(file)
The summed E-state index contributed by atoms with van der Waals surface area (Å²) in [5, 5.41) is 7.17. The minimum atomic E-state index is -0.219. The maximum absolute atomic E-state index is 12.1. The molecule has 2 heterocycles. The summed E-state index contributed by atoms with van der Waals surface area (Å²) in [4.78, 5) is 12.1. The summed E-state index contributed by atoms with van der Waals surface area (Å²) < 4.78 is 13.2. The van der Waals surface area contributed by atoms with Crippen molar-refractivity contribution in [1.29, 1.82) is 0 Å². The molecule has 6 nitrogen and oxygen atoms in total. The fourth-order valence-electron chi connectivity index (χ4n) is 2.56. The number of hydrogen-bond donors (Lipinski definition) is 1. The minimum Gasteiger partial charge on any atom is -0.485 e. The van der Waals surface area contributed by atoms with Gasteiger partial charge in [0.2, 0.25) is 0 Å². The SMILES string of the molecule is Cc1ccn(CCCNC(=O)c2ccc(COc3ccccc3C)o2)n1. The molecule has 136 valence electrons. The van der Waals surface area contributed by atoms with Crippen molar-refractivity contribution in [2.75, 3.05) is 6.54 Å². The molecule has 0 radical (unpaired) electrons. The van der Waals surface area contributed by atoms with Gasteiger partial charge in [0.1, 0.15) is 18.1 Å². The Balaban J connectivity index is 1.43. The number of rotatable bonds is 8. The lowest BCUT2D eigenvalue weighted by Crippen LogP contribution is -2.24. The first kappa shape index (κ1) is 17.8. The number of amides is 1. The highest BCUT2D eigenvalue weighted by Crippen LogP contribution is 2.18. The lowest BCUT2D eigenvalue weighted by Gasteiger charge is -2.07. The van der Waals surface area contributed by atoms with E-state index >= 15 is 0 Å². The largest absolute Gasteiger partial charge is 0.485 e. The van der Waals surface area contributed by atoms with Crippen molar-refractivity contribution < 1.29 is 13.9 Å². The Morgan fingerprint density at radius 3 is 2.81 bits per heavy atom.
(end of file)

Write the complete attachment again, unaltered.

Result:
The summed E-state index contributed by atoms with van der Waals surface area (Å²) in [5, 5.41) is 7.17. The minimum atomic E-state index is -0.219. The maximum absolute atomic E-state index is 12.1. The molecule has 2 heterocycles. The summed E-state index contributed by atoms with van der Waals surface area (Å²) in [4.78, 5) is 12.1. The summed E-state index contributed by atoms with van der Waals surface area (Å²) < 4.78 is 13.2. The van der Waals surface area contributed by atoms with Crippen molar-refractivity contribution in [1.29, 1.82) is 0 Å². The molecule has 6 nitrogen and oxygen atoms in total. The fourth-order valence-electron chi connectivity index (χ4n) is 2.56. The number of hydrogen-bond donors (Lipinski definition) is 1. The minimum Gasteiger partial charge on any atom is -0.485 e. The van der Waals surface area contributed by atoms with Gasteiger partial charge in [0.2, 0.25) is 0 Å². The SMILES string of the molecule is Cc1ccn(CCCNC(=O)c2ccc(COc3ccccc3C)o2)n1. The molecule has 136 valence electrons. The van der Waals surface area contributed by atoms with Crippen molar-refractivity contribution in [2.75, 3.05) is 6.54 Å². The molecule has 0 radical (unpaired) electrons. The van der Waals surface area contributed by atoms with Gasteiger partial charge in [0.1, 0.15) is 18.1 Å². The Balaban J connectivity index is 1.43. The number of rotatable bonds is 8. The lowest BCUT2D eigenvalue weighted by Crippen LogP contribution is -2.24. The first kappa shape index (κ1) is 17.8. The number of amides is 1. The highest BCUT2D eigenvalue weighted by Crippen LogP contribution is 2.18. The lowest BCUT2D eigenvalue weighted by Gasteiger charge is -2.07. The van der Waals surface area contributed by atoms with E-state index >= 15 is 0 Å². The largest absolute Gasteiger partial charge is 0.485 e. The van der Waals surface area contributed by atoms with Crippen molar-refractivity contribution < 1.29 is 13.9 Å². The Morgan fingerprint density at radius 3 is 2.81 bits per heavy atom.